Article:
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Digital Images

Thigh bone (femur) from a male Japanese quail, micro-CT

Justyna Miszkiewicz


Free to use with attribution for non-commercial purposes CC BY-NCCredit: Justyna Miszkiewicz, Jayashree Chakraborty, John Logan, Duncan Bassett, Graham Williams, Imperial College London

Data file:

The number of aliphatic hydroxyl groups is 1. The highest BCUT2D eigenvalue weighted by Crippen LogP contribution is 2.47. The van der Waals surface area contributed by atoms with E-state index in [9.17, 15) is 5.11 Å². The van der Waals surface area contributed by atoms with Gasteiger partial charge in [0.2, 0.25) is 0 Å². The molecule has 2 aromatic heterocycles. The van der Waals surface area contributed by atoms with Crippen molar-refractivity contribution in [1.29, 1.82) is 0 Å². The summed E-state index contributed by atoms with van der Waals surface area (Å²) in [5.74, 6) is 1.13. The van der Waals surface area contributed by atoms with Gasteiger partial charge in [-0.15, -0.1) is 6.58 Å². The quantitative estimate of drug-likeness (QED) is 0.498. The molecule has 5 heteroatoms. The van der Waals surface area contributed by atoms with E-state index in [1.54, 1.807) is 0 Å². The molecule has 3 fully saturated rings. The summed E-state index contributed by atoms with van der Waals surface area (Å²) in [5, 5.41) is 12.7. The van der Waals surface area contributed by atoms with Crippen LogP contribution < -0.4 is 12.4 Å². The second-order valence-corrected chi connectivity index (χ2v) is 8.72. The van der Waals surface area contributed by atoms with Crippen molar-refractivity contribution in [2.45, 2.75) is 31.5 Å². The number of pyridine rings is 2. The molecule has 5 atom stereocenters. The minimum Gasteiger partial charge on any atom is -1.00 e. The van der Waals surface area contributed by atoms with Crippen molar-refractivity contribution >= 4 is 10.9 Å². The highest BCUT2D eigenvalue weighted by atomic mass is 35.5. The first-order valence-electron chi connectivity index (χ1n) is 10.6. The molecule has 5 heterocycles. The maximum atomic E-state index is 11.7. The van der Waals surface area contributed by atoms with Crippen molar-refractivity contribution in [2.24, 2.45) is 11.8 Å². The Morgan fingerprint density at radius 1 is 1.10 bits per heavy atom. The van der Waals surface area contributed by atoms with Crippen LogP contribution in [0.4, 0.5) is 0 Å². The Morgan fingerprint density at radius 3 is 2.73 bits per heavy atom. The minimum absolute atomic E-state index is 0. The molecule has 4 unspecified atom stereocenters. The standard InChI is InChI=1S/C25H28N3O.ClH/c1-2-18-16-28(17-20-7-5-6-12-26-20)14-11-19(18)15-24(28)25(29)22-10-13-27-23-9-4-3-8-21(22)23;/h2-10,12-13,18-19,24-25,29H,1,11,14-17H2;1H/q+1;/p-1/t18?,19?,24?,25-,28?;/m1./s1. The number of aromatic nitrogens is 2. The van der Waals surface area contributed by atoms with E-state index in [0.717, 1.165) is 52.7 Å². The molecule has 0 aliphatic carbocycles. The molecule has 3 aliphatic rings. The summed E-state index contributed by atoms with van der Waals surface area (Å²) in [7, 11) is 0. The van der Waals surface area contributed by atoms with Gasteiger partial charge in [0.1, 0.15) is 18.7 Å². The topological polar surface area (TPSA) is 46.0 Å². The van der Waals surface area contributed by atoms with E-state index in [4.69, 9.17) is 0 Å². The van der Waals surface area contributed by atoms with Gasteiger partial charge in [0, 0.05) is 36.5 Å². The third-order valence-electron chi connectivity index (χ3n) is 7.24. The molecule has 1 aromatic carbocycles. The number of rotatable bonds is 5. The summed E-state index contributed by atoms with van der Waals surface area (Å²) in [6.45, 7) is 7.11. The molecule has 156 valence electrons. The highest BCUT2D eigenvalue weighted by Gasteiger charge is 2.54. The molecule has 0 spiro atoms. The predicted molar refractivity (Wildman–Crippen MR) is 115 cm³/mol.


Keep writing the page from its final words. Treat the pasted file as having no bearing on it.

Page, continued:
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3D reconstruction of high-resolution, micro-computer tomography (CT) scans of the thigh bone (femur) from a male Japanese quail (Coturnix japonica). The delicate and intricate trabecular bone structure within the marrow cavity of the femur is shown here. The medullary bone used to store calcium for eggshell formation in female quails is absent from the marrow cavity in males. Average length of an intact quail femur is approximately 40 mm. Like many other birds, quails control the timing of their reproduction through a physiological process called photoperiodism. Quails are highly sensitive to day length and use this information to ensure that reproduction occurs during the most favourable season for their offspring (i.e. in the summer). Increase in day length results in a series of hormonal changes leading to greater oestrogen production and fertility. In birds, these hormonal changes also result in the formation of extensive "medullary bone" within the marrow cavity. This medullary bone is essential to supply the large amount of calcium required to form the eggshell.


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